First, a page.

‘All it takes is courage’: 5 Pittsburgh seniors share aspirations after navigating high school in the pandemic
Left to right, above: Victor Robinson, Jayla McCoy, Laniah Walker, Jamir Jackson and Darnell Jeffries. Photo by Lucas Zheng/PublicSource.
Enrollment has dropped at colleges and universities throughout Pennsylvania. Some local high schoolers, though, have post-graduation plans that could help offset the decline. Forced to navigate nearly two years of disrupted learning, a group of five seniors at Pittsburgh Milliones 6-12, University Preparatory School spoke with PublicSource about their aspirations and the ways the pandemic has impacted their high school experience.
The pandemic further motivated 18-year-old Jamir Jackson to apply to college. He intends to study criminal justice or cybersecurity at a four-year school instead of seeking an associate’s degree, which he previously planned to pursue.
Several students said they’ve learned how to be more independent. Though Laniah Walker, 18, could’ve decided not to attend her online classes while at home, she made sure that she woke up, logged on and kept up with her assignments. The self-discipline she’s gained has helped prepare her for college, she said, where she’ll have a larger workload and less oversight from her professors.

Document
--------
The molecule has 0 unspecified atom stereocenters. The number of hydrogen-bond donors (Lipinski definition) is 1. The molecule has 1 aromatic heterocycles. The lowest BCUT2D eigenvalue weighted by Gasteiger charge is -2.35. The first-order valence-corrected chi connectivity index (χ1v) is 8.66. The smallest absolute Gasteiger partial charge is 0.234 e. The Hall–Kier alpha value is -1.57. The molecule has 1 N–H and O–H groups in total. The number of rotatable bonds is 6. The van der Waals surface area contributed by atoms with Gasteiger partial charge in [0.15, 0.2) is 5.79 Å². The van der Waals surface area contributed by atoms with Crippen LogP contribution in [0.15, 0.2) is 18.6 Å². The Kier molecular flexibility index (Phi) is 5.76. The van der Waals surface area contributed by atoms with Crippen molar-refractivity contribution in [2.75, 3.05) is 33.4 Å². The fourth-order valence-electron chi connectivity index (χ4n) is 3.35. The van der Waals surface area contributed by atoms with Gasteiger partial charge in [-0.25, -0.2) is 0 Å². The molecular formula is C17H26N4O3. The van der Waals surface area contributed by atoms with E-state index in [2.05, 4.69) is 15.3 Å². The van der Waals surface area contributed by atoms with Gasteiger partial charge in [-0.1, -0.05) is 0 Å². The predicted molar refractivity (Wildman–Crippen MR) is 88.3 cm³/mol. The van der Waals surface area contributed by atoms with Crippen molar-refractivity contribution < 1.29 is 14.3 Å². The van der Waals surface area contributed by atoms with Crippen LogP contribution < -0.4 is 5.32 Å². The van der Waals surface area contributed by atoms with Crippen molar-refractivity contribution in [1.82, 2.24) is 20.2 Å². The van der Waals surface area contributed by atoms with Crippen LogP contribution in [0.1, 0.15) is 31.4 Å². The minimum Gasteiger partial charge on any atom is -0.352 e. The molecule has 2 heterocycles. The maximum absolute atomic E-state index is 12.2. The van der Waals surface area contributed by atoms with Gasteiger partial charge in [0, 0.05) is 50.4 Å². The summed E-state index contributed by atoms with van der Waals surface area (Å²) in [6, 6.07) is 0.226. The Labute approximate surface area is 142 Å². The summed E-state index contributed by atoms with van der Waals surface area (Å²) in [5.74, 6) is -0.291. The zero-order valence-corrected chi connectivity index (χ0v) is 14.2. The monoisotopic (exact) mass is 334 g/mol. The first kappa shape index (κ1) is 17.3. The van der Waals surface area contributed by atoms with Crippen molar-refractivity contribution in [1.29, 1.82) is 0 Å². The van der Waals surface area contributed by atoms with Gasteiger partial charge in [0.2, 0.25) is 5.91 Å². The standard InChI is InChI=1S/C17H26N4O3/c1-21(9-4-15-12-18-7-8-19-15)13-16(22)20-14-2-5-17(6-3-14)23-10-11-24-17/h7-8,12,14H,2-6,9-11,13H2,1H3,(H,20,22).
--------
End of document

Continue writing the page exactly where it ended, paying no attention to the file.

Want to learn more about what these kids are planning beyond high school in the pandemic? Read the rest of this article here.
This story was originally published by PublicSource, a news partner of Kidsburgh.org. PublicSource is a nonprofit media organization delivering local journalism at publicsource.org. You can sign up for their newsletters at publicsource.org/newsletters.